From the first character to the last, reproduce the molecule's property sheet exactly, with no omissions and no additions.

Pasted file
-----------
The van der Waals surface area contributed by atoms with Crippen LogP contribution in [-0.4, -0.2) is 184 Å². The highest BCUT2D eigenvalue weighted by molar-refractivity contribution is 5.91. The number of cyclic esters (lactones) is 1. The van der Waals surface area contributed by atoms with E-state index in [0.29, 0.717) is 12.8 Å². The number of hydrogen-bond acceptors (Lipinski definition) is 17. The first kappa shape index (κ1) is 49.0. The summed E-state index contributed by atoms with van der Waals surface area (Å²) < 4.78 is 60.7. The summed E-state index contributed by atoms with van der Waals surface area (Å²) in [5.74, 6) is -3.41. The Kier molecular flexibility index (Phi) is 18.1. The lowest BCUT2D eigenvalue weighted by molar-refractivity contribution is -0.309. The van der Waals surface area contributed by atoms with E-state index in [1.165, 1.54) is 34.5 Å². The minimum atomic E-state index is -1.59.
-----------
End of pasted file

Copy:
The van der Waals surface area contributed by atoms with Crippen LogP contribution in [-0.4, -0.2) is 184 Å². The highest BCUT2D eigenvalue weighted by molar-refractivity contribution is 5.91. The number of cyclic esters (lactones) is 1. The van der Waals surface area contributed by atoms with E-state index in [0.29, 0.717) is 12.8 Å². The number of hydrogen-bond acceptors (Lipinski definition) is 17. The first kappa shape index (κ1) is 49.0. The summed E-state index contributed by atoms with van der Waals surface area (Å²) < 4.78 is 60.7. The summed E-state index contributed by atoms with van der Waals surface area (Å²) in [5.74, 6) is -3.41. The Kier molecular flexibility index (Phi) is 18.1. The lowest BCUT2D eigenvalue weighted by molar-refractivity contribution is -0.309. The van der Waals surface area contributed by atoms with E-state index in [1.165, 1.54) is 34.5 Å². The minimum atomic E-state index is -1.59.